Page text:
I received some excellent comments on my previous breach visualization post, which I wanted to highlight for EC readers and take a stab at addressing.
Ka-Ping Yee very diplomatically takes me to task for creating nutrition-free eye candy just because it was easy. This is an important criticism, which I think has two components. The first component is the “So What?” test: does the pretty picture help bring out anything important about the underlying data, or is it wallpaper for the self-important? I do not deny that it may be the latter, but for reasons listed by Allan in his comment — which I will address shortly — I think it certainly does the former.
The second component centers on whether the visualization is in some sense informationally optimal. In other words, is the S/N ratio as high as it could be. Adam’s comment is about this as well, and the answer is “no”. Omitting all disconnected two-node subgraphs (as Adam subtly suggested) helps, as can be seen below. (Note that I cranked this image out late at night, and have not gone back to validate my work. I think the result serves to answer Adam’s question.)
Beyond this tidying up, I think it would be desirable to somehow group nodes which are involved in a single incident. The added complexity reveals enough about the structure of the incidents to make it worth doing. Something like this:
I’m not sure how to programmatically generate the subgraph information, but I’ll look into it. I appreciate being spurred to action by Ka-Ping Yee’s (and Adam’s) remarks.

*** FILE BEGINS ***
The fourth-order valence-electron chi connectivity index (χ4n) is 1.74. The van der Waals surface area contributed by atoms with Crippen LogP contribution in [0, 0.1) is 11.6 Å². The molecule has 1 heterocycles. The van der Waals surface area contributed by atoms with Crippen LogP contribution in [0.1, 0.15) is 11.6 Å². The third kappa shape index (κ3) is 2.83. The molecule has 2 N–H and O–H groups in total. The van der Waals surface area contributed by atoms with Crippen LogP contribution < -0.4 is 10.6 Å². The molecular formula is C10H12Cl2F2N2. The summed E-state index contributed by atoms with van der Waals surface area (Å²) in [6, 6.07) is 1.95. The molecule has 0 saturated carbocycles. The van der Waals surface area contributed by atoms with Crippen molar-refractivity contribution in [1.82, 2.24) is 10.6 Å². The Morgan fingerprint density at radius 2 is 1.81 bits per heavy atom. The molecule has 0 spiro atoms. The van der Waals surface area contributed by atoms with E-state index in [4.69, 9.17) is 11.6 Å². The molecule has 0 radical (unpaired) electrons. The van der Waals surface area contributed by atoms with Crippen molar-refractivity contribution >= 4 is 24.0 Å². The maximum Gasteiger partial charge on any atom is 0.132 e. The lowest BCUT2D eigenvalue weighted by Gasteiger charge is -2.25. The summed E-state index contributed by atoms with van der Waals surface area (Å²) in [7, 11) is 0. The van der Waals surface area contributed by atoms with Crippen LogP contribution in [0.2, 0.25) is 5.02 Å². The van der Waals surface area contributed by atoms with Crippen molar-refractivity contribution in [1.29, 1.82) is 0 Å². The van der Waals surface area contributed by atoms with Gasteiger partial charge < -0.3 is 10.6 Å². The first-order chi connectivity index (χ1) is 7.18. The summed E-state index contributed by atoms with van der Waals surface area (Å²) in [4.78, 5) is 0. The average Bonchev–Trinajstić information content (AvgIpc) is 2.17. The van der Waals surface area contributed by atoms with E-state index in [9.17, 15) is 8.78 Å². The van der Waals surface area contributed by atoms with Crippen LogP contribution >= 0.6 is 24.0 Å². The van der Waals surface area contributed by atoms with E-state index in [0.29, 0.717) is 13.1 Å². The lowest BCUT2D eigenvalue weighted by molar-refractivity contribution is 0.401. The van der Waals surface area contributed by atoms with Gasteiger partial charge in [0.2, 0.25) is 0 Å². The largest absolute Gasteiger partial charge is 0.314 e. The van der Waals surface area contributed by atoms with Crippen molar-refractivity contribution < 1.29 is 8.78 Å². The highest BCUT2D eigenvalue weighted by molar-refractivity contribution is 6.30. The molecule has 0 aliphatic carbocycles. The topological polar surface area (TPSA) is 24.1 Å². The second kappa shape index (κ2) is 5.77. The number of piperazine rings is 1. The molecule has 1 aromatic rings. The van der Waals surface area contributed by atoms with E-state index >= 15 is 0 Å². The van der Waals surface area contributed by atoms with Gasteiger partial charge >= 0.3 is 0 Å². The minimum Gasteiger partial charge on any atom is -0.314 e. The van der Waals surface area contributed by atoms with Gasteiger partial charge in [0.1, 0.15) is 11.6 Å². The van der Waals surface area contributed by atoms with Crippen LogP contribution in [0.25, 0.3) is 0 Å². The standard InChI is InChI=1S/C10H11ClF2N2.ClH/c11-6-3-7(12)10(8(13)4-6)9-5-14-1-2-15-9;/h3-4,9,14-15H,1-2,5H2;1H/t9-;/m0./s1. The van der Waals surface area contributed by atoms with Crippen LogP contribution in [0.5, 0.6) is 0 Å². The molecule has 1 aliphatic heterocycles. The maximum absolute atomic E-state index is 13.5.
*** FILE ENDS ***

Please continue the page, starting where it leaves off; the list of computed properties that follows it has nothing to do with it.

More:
Allan makes a couple of keen observations as well. First, he wonders what the heck is up with the Principal-Agent relationships shown in this visualization. The graph is drawn such that an arrow leading from Entity A to Entity P indicates that Entity A was breached, exposing Entity P’s data. As Allan suggests, there seem to be some anomalies. Consider for example, the many Type P nodes labelled “Unknown 1”, “Unknown 2”, etc. Surely it is more likely for a company to report a breach involving its data as exposed by an unnamed third party than it is for us to learn of a third party who was breached, but somehow not learn the names of the actual data owners (who, after all, have the duty to notify those whose PII was exposed). To see what I mean, consider the revised image below (click to literally get the big picture), in which anomalous nodes are colored red.
The intuition is that any entity that seems to have issues with multiple Agents is worthy of inspection as a possible data entry error. I did the coloring manually, but it would be trivial to perform programmatically, and provides a valuable visual check that coding standards have been adhered to.
Allan’s second point, I think, is that the picture helps the viewer generate hypotheses, or at least want to look more closely at the underlying data. I think those are both fine things, and if my noodling with Graphviz helps, I’d say it’s time well-spent.
As always, your feedback is very much appreciated.